Journalist Jimmy Breslin once said the history of American cities is a history of land fraud. He might have added, and of racial conflict. The Dallas Theater Center is presenting two plays with racial confrontations over real estate. A Raisin in the Sun is Lorraine Hansberry’s classic drama of a black family in 1959 moving into an all-white Chicago neighborhood. The second play, Clybourne Park, upates Raisin by 50 years with a satiric twist: It has a white couple trying to gentrify the same neighborhood, now all-black. KERA’s Jerome Weeks reports Dallas can certainly hear the echoes.
- Watch the KERA TV documentary, Little Mexico: El Barrio
- Dallas Morning News review of Clybourne Park
- TheaterJones review
- Dallas Observer review
- Online story:
In the second act of Clybourne Park, playwright Bruce Norris has fun making a young white couple uncomfortable. They’re planning to tear down a home in a rundown black area to build a McMansion with a koi pond outback. They’re meeting with polite representatives of the African-American neighborhood association because of possible historic designations, zoning restrictions and the like. So they’re feeling a little defensive.
The pregnant wife (Allison Pistorius) exclaims, “The thing is, communities change!” After all, Clybourne Park had once been a German-Irish community. So, you know, the African-Americans are not exactly, like, original settlers or anything. They moved in, the Germans and Irish moved out, now it’s the African-Americans’ turn to … um, move on.
“Some change is inevitable,” agrees the young black woman (Tiffany Hobbs). “And we all support that. But it might be worth asking yourself who, exactly, is responsible for that change?”
Hard to argue with that (and, in fact, the argument proceeds immediately to skew away from her question and her implication). Attorney Sol Villasana certainly believes it’s true: Communities do change — unless you want to preserve them as an historical exhibit, in which case, they often cease to be vital communities. “Neighborhoods just transition,” says Villasana. “I mean, they’re just going to transition. Now it can be done with some good common sense.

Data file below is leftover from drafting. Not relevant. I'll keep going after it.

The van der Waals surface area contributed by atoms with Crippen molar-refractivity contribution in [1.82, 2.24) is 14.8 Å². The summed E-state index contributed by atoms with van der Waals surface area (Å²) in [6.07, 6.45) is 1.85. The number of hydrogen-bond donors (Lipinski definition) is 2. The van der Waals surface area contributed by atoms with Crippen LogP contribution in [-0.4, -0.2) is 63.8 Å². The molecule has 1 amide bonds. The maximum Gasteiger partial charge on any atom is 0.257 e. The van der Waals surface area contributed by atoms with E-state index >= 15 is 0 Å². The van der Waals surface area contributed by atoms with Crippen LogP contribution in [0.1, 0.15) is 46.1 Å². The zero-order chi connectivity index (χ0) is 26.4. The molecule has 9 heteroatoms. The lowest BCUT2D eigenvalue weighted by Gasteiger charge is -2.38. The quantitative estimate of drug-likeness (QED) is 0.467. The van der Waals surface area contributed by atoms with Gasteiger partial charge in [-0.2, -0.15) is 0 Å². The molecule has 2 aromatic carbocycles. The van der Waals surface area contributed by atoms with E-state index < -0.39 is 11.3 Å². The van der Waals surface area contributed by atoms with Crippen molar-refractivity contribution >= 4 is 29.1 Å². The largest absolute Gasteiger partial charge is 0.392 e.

“Or you can do it the hard, old nasty way.”
The hard, old nasty way was how Dallas’ Little Mexico went. Villasana has written a history of the barrio which was once located near downtown, between Woodall Rodgers and the Medical District. It was the city’s largest barrio, he says, and as such, “sort of central to the Mexican community all around Dallas because if you wanted good pan dulce, you really had to come over to this area of town.”
As it grew during the first half of the 20th century, Little Mexico was relatively isolated from the rest of Dallas because of the Katy railroad tracks and Turtle Creek. But once Love Field opened in the ’40s and the northern suburbs began to take off, Dallas traffic patterns changed. Little Mexico was either highly desirable for what had once been an undesirable location (along the train tracks but close to downtown). Or else it was simply in the way. With the construction of the Dallas North Tollway in the mid-‘60s, Little Mexico was pretty much destroyed. Developers swooped in, bought homes cheaply, flipped the zoning to commercial and multiplied their profits. Twenty years later, the development of Uptown mopped up what remained (and took out the State-Thomas neighorhood while it was at it).
Villasana says what happened could have happened to any Dallas homeowner — black, brown or white. There was plenty of overt racism in Dallas, but he says the racism that actually sealed Little Mexico’s fate was more indirect. First, Mexican-Americans had little political pull downtown. In the ’40s and ‘50s, when conflicts arose, they had to resort to asking the Catholic bishop or even the Mexican consulate to intercede with City Hall.
Second, the mom and pop entrepreneurs who flourished in Little Mexico couldn’t get bank loans. That meant they couldn’t develop their neighborhood themselves. “If some of those entrepreneurs had had money to develop properties around there, they could have done it,” Villasana says. “But I think their access to capital didn’t exist. So that’s where I think racism kinda killed – and could still do that in any kind of minority neighborhood.”